Frisco revenues down, but town within budget
FRISCO – Frisco’s sales tax revenues were down almost 15 percent in January – two months before the town’s highest revenue generator, Wal-Mart, would realize any impact from Silverthorne’s Target store. But the town is still within its budget, and officials continue to explore ways to cut back its expenses.
“We’re on track for the year,” said Frisco Assistant Town Manager Theresa Casey. “The economy is still suffering as a result of Sept. 11, and they’re really not predicting a comeback from that for almost a year.”
Frisco officials expected the town’s sales tax revenue to suffer a $300,000 hit this year ($100,000 per quarter) once Target opened and have budgeted for that loss, Casey said.
Officials budgeted for only nine months of competition this year, however, and Target opened in early March, she said. Frisco won’t know the exact effect of Target’s first month of competition with Wal-Mart until early June, when the town receives its sales tax reports for March.
That the United States has gone to war doesn’t alleviate the town’s financial concerns, either.
“We were not planning on (the war) when we were budgeting and don’t have any idea how that will affect us,” Casey said.
Still, she said town officials are not panicking.
January’s revenues weren’t the worst of recent monthly declines, Casey said. Last year, revenues were down almost 25 percent in both September and November.
“May was really good for us last year,” she said. “For some reason, we were up 53.23 percent.”
May’s success brought the town’s overall decline in revenues last year to only 2.13 percent, Casey said.
The town soon will wrap up its economic development study, which officials hope will provide them with some new ideas to generate revenue. And town officials continue to look for ways to cut expenses.
“We have made a few changes already,” Casey said.
Frisco changed an insurance carrier this year – saving $160,000, she said, and officials are reviewing the employee benefit program to determine whether the town could save more money by increasing employee participation.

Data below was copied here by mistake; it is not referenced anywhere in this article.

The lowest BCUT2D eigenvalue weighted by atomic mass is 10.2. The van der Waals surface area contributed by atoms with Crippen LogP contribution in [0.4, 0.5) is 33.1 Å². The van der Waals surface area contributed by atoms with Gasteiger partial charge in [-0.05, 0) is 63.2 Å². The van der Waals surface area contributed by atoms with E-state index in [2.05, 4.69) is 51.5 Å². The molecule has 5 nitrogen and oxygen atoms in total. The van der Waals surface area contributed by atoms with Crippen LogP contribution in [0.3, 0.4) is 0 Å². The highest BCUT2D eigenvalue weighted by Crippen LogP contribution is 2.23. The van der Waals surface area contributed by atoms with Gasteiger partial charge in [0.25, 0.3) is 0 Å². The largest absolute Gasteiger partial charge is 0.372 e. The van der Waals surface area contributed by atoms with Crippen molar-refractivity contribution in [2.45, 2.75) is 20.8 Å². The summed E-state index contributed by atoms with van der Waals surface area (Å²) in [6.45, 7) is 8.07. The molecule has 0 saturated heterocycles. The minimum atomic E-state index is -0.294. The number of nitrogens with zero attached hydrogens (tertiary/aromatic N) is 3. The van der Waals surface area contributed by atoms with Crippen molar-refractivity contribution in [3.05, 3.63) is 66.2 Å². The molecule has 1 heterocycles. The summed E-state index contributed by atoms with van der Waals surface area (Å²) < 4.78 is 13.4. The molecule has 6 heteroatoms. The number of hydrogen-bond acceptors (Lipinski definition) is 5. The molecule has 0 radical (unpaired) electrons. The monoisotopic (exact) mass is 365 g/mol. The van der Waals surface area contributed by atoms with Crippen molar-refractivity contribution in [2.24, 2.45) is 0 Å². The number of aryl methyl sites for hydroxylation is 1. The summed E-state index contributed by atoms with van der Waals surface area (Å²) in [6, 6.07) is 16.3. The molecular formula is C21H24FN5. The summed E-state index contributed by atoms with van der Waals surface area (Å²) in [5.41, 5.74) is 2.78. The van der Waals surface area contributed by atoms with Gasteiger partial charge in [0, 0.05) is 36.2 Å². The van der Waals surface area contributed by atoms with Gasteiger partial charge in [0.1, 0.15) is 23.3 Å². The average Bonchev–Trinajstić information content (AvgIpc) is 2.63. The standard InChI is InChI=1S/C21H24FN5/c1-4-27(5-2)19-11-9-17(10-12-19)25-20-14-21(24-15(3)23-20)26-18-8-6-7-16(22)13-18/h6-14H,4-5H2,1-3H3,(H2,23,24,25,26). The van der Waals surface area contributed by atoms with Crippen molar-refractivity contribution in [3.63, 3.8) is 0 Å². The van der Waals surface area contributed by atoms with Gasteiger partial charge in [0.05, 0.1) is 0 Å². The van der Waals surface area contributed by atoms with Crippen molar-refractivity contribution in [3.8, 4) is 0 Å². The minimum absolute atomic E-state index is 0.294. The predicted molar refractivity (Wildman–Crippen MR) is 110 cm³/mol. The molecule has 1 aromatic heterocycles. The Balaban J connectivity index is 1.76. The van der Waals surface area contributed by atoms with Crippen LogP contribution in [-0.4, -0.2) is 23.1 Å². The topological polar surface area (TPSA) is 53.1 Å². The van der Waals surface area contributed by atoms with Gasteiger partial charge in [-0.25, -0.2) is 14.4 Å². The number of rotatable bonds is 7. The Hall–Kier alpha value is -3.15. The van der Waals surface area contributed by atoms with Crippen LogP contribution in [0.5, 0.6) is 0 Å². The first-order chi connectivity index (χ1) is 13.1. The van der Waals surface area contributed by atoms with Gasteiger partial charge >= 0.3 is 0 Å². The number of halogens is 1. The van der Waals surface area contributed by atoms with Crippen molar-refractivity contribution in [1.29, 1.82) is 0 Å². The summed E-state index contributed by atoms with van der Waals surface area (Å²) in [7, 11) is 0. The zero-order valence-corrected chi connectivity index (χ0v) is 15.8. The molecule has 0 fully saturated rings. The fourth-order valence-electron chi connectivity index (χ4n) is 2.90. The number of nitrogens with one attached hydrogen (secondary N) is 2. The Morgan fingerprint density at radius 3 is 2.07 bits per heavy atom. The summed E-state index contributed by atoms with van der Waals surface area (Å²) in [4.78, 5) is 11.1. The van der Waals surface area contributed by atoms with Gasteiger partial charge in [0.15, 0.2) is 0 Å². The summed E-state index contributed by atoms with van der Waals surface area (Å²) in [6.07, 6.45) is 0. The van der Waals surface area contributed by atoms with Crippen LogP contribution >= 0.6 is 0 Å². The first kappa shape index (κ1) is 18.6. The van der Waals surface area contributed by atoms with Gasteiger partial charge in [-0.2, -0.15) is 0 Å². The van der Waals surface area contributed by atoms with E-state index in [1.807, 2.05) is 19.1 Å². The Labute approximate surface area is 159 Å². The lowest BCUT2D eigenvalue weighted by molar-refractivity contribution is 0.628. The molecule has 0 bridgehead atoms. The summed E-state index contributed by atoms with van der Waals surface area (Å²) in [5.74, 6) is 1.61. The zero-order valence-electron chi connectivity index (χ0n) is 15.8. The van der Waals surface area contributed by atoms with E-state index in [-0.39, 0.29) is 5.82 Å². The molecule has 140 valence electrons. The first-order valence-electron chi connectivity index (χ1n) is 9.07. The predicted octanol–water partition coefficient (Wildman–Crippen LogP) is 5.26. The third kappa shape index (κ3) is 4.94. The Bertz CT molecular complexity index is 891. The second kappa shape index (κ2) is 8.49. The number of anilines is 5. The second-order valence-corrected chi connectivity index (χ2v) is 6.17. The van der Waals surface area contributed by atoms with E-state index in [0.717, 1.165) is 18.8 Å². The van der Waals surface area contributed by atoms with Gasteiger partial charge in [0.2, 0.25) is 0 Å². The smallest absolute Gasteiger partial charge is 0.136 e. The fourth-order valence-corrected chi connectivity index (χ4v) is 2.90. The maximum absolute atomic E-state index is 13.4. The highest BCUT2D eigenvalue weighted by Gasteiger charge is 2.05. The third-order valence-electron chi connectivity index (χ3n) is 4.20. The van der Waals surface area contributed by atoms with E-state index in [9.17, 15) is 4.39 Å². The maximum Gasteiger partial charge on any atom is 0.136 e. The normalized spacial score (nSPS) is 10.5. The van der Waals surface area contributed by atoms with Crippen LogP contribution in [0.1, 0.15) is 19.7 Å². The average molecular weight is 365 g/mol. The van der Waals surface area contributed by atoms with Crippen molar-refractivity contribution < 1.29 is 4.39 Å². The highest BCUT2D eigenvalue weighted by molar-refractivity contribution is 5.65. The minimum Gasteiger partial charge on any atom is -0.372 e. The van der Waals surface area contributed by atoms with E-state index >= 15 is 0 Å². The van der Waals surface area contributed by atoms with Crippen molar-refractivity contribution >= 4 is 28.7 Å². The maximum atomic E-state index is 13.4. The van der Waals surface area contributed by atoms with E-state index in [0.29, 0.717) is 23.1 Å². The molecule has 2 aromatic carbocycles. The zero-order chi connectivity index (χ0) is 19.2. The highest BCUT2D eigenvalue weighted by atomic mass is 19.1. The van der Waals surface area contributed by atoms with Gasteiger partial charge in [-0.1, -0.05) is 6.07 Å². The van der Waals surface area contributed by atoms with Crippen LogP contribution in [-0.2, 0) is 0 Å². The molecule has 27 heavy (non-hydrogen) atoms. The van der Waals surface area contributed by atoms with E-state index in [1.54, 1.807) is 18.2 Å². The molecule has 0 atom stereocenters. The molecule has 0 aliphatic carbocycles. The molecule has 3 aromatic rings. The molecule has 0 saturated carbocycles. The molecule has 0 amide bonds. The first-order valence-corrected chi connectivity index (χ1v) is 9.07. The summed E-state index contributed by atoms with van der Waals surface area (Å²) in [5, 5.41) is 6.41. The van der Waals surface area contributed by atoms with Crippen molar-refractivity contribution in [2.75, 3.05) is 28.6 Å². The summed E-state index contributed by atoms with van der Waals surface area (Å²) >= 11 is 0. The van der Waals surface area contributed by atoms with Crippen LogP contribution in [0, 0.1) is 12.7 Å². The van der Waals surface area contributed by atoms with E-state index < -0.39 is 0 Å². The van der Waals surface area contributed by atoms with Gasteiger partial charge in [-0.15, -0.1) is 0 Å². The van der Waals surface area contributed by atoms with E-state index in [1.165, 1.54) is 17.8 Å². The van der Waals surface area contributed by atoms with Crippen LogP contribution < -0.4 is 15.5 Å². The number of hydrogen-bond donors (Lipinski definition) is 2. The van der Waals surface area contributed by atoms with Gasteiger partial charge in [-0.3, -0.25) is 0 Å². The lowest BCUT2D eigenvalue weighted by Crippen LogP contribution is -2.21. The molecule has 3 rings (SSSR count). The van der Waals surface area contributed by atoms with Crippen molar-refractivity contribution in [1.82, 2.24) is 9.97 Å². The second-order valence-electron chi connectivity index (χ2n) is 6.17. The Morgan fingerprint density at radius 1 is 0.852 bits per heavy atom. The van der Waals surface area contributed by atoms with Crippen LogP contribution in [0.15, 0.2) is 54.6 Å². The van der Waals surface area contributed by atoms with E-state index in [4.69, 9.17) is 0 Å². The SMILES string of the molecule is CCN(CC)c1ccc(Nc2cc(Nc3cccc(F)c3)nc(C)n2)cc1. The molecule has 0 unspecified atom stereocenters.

“We have left one position in Public Works unfilled,” Casey said.
Frisco officials have no current plans to rehire for that position, which will save an additional $45,000, she said. The town also is about to lose an employee in another department, and officials are examining how to reorganize that department to eliminate the need to rehire for that position as well.
“Even the little stuff counts in this,” she said. “We’ve changed our stationery, and we’re spending less money on office supplies. We’re just really trying to streamline things and be overly conservative.”
Frisco officials continue to eye a few of the town’s properties – the 10-acre parcel behind Safeway and a small parcel near the Lakefront Park and Marina – as potential sites for revenue-generating developments, Casey said.
“We’ve got some cards yet to play,” she said. “We’re doing things to get us through these economically down times and council is working hard on some resolution for the issues that we have out there.”
Town officials are excited about Wal-Mart’s recent remodel, Casey said.
Wal-Mart completed its renovations earlier this month, said Store Manager Robert Ownbey, which included painting the building’s exterior and completely remodeling the interior – new paint, carpet, tiles and fixtures. Wal-Mart added a one-hour photo service and expanded its grocery section.
The town already has given Wal-Mart the green light for its plans to build a garden center on the north end of the building, Casey said. The permanent greenhouse will allow the store to carry plants all year long, and should be complete before the summer season, Ownbey said.
Ownbey didn’t appear worried about the competition with Target.
“Target’s a good competitor, and we’re happy to have that competition,” he said.
Frisco Councilmember Rick Amico said he thinks Target’s impacts will lessen early next year.
“I personally feel confident that after we get through the first four quarters … that the newness of Target will have worn off,” Amico said. “I think everything will stabilize and then we’ll have a good idea of what we can expect.”
Wal-Mart’s renovations likely will help the store in its competition with Target, he said.
“I think, from a budget standpoint, that the town of Frisco is okay,” Amico said. “So I’m not in panic mode, but definitely concerned.”
Lu Snyder can be reached at (970) 668-3998, ext. 203, or firstname.lastname@example.org
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